Hong Kong Sevens

Alvin Sallay

PUBLISHED : Sunday, 17 April, 2011, 12:00am
UPDATED : Sunday, 17 April, 2011, 12:00am

The director in charge of finances at the Hong Kong Rugby Football Union must be laughing all the way to the bank as the union once again reflects on another successful Hong Kong Sevens. How much profit the HKRFU made from last month's tournament will be revealed at the annual general meeting in June, but rest assured it will be in the tens of millions of dollars.

Everyone at the sell-out Hong Kong Stadium would have left thinking this was one of the best Sevens in the event's history. We have to be grateful. Hong Kong has a great tournament, undoubtedly one of the social sporting events of the year, and it provides the HKRFU with the means to fund its diverse development activities, ranging from mini-rugby to providing facilities to a growing number of players.

I have been in Dubai this week covering the ICC World Cricket League Division Two tournament. From my hotel window in Deira, I can't see the Jet Airways flight which brought me to this desert sheikhdom. It lands in the wee hours of the morning.

But I can't miss the Emirates flights which land and take off every few minutes. It reminds me of the Hong Kong Sevens' counterpart in Dubai - the Emirates Airlines Dubai Sevens - and of Ian Bremner, the newly appointed chief executive of the United Arab Emirates Rugby Association.

A few days ago, I met Bremner at the offices of the UAERA, a union which has replaced the Arabian Gulf in the HSBC Asian Five Nations Top Five competition, which kicks off next weekend. We met to talk about the new association. But in the process, Bremner revealed the Dubai Sevens wasn't owned by the former Arabian Gulf Rugby Football Union (AGRFU) or the present UAERA.

I had known the 'desert sevens', which is almost as old as the Hong Kong Sevens, was originally the idea of the Dubai Exiles Sports Club. But I had mistakenly thought over the years the Dubai Exiles had passed over control to the region's governing body, the AGRFU. Not so, Bremner says. 'The Dubai Sevens is owned by Emirates Airlines and we get something from them.' That something is funding.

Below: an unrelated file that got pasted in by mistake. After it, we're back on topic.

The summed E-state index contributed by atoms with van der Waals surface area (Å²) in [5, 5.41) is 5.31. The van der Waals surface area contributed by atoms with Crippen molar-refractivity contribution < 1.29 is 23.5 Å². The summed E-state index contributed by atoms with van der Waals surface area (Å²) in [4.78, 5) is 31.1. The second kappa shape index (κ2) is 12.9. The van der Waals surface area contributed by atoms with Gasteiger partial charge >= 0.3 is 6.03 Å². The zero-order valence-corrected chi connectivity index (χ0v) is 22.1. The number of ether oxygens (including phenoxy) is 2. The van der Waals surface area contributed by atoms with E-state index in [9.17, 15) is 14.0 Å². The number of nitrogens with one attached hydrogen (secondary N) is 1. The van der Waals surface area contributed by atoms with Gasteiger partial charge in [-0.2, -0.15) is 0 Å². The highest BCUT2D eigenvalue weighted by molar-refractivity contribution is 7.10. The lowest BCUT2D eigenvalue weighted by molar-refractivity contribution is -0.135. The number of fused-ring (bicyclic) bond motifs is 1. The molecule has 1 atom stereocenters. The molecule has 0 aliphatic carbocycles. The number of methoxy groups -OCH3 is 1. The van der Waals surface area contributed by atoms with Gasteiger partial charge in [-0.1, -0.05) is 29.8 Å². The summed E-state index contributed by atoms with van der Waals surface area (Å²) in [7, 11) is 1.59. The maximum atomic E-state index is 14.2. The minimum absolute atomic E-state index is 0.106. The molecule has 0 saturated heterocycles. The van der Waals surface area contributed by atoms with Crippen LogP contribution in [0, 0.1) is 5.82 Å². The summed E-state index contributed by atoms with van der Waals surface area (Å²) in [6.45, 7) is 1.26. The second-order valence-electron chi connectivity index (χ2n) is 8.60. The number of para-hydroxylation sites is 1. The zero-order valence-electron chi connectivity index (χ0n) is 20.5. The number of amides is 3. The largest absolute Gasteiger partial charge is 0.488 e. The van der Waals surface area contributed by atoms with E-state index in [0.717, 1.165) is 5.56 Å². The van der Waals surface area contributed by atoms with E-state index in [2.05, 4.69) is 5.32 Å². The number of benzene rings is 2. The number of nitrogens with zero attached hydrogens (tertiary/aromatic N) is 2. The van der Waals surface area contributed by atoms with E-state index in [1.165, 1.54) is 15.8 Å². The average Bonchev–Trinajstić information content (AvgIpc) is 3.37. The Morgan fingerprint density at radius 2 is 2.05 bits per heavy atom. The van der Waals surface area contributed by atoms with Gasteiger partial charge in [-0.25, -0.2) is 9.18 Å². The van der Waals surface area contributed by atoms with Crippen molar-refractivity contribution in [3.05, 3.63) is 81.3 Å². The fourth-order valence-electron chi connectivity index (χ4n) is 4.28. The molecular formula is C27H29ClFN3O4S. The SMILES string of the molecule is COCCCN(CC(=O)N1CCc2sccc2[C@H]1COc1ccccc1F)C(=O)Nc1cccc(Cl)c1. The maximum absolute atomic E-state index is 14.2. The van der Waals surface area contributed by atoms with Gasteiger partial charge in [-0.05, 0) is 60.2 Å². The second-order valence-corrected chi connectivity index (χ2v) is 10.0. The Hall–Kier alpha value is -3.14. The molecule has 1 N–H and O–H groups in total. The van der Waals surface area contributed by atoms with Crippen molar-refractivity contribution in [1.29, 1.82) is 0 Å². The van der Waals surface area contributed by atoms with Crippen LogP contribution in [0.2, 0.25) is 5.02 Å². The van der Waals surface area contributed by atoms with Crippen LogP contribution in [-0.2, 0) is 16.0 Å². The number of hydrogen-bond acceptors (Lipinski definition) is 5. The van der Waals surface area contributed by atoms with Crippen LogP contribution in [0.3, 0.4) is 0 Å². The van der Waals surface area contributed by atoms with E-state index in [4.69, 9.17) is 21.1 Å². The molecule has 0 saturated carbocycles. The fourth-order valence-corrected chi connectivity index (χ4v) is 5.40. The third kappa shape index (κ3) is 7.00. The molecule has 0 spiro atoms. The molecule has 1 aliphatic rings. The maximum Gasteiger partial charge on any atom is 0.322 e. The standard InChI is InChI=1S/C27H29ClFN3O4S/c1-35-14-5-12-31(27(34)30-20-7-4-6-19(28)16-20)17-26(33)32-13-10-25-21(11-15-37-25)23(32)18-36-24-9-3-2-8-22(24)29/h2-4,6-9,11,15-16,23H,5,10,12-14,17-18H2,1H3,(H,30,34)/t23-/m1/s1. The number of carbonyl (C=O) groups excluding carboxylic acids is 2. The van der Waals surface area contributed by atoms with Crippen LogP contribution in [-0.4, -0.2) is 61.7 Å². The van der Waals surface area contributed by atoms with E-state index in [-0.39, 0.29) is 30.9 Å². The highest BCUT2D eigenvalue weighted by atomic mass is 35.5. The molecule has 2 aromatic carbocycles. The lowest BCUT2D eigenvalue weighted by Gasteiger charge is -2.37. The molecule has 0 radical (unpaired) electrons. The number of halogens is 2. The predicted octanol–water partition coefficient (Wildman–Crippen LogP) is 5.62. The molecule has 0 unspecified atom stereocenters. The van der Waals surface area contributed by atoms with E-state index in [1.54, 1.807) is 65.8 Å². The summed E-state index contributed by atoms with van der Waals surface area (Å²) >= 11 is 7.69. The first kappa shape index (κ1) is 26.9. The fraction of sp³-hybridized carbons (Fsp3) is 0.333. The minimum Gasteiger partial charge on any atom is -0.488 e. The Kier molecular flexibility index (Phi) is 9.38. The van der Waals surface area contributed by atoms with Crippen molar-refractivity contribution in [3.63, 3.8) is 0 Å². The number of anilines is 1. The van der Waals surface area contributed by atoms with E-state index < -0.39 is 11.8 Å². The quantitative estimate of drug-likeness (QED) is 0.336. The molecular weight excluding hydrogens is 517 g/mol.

Two-and-a-half years ago, Dubai Exiles was offered a deal it couldn't refuse and signed over the ownership to Emirates. Until 2007, the tournament had always been played at the Dubai Exiles grounds close to the city centre. But from 2008, it moved to the state-of-the-art The Sevens stadium, built by the airline so Dubai could also host the Rugby World Cup Sevens in 2009.

Unlike the Hong Kong Sevens, which is fully owned by the HKRFU, the showpiece event which kicks off the IRB Sevens World Series - now backed by HSBC - every December is run and organised by Emirates. Unlike Hong Kong, there is no goose which lays golden eggs for the rugby crowd in Dubai. They have to make do with whatever comes their way from the title sponsors.

By all counts, that is substantial and the UAERA is happy with what it gets. Apart from funds it also has access to a superb facility which has six or seven grounds adjoining the main pitch.

Yet, at the end of the day, the fledgling UAERA is not totally in control of its destiny. Hong Kong might have to sometimes bow to the dictates of the International Rugby Board and its sponsors, but it still has control of the most important aspect - the finances.

Not so the UAERA, which is still in its infancy and was formed because the IRB, in its bid to increase membership numbers, was opposed to the idea of a regional body like the AGRFU and insisted it should be broken up into individual unions like the UAERA, Bahrain, Oman, Qatar, Saudi Arabia etc.

Like Hong Kong, the UAERA's ultimate goal is to spread the message of rugby. While Hong Kong has to depend on the government to provide facilities, UAERA has to depend on its main sponsor, which has delivered so far.

They are also lucky in that the wife of Dubai's ruler Sheikh Mohammed bin Rashid Al-Maktoum is a firm advocate of sports. Better known for her involvement with the equestrian community - she is the president of the International Equestrian Federation - Princess Haya has started an initiative actively promoting sports in local schools.

The UAERA is working closely with the 'Princess Haya Initiative' and, from next year, rugby will become part of the established sports curriculum in schools across the UAE. At the moment, most rugby is centred in and around the expatriate school system. Hopes are high that in the next decade, there will be more Arabs playing.

What is happening today in the UAE, happened 10 to 15 years ago in Hong Kong. Today we see the benefits of the development programme. Kids who learned the game from the grass roots are representing Hong Kong on the international stage.

The HKRFU is lucky it had the money to help nurture such development work. This is thanks to the Hong Kong Sevens. The UAERA will have to depend on the benevolence of its major sponsor.

Hong Kong can count its blessings that, in its case, it is the rugby community calling the shots. The UAE might not have the same flexibility, but it has a corporate body interested in promoting the game, and with the backing of the ruling family the sky's the limit for the new IRB member.